If I had children, I’d play them The Point! or, indeed, most things the Nilsson catalog. Now I need to hear Nilsson Sings Newman pronto.
1. Nilsson Schmilsson (1971)
Sometimes consensus is correct.
2. Aerial Ballet (1968)
With songs unfolding like short monologues in Off Broadway productions Aerial Ballet is where Nilsson finds his unique voice — in every sense. Creating the impression that he’s a man who, like the Antoine Doinel of Stolen Kisses, keeps himself amused also keeps listeners from noticing his loneliness. The love song to a old desk is more deeply felt than his songs directed at women, maybe because to Nilsson people are inanimate objects too, more ways of keeping himself amused.
3. Knnillssonn (1976)
His last coherent collection is laser-sharp. His confident self-production shows what he learned from Lennon, Gordon Jenkins, etc: the strings with which “I Never Thought I’d Get This Lonely” opens, the cracked harmony vocal; the Latin boogie of “Laughin’ Man”; the closer “Perfect Day,” as fragile as Lou Reed’s. In my half-cocked way, I almost put this album first because it’s not the first album neophytes reach for, and if I have any persuasive ability I’d urge readers to start with Knnillssonn, still found in used record bins.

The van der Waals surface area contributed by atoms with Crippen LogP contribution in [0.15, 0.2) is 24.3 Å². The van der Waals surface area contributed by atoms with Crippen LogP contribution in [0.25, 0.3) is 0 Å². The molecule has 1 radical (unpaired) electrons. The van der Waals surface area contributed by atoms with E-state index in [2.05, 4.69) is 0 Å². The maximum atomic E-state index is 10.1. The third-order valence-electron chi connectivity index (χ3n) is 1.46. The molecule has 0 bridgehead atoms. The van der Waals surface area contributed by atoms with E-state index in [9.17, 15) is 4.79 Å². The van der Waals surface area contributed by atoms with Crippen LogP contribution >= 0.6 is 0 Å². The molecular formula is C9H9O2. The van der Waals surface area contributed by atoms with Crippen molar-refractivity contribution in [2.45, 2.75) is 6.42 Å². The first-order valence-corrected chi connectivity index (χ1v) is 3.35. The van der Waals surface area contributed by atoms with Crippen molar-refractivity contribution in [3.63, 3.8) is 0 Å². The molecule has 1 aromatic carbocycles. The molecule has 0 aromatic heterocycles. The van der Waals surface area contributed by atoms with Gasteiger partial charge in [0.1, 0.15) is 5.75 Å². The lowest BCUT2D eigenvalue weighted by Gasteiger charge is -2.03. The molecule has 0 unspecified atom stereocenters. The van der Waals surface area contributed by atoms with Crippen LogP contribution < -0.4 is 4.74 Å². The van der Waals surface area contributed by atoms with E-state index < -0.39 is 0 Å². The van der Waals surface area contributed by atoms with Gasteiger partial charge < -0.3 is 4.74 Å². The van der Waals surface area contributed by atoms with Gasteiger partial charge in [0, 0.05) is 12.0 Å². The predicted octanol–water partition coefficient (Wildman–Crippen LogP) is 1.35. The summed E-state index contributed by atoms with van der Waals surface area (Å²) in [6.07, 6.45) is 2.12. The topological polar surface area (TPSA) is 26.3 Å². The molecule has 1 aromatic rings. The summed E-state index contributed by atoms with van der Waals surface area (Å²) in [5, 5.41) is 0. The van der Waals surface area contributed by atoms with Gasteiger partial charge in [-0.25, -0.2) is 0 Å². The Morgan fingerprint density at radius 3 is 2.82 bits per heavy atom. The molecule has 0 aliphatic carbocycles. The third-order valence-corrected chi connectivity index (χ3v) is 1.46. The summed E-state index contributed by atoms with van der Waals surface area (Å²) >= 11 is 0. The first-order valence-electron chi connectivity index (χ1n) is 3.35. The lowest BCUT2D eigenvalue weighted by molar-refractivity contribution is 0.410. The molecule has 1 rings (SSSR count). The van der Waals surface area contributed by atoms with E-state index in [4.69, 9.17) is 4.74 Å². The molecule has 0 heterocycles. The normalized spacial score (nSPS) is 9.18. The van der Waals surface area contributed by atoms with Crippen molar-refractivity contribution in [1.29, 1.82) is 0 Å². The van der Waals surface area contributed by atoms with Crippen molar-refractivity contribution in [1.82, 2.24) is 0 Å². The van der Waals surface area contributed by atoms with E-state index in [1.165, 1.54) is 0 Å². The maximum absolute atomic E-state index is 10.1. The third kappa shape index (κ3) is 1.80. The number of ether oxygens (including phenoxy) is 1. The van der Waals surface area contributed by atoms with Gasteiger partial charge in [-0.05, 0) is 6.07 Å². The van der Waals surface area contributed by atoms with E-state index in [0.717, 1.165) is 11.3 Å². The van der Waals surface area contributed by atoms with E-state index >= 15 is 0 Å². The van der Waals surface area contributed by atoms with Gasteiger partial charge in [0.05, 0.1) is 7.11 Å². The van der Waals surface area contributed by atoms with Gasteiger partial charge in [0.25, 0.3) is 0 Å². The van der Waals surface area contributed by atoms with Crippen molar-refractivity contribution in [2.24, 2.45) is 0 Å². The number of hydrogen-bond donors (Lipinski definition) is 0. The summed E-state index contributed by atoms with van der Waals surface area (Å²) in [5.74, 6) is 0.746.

4. Son of Schmilsson (1972)
A listenable mess. Paul Buckmaster transforms “Spaceman” into a wracked epic; it should be as well known as “Without You.” Giddy with malice, “You’re Breakin’ My Heart” has nothing in common with peace-and-love (George Harrison’s slide reminds listeners of his appearance the year before on “How Do You Sleep?,” itself giddy with malice). A French horn plays the mournful figure in “Turn on the Radio.”
5. Pussy Cats (1974)
(In)famous for the debauched sessions, recounted with amazement by producer John Lennon a half decade later, the released album feels like a salvage. The too pretty for words “Don’t Forget Me” shares space with covers of Jimmy Cliff (poignant) and Dylan (given the Plastic Ono Ban treatment) and originals like “Old Forgotten Soldier,” on which Lennon should’ve done his pal a favor and given that rubble of a voice some honey and tea .
6. The Point! (1971)
Even the interludes don’t get cloying.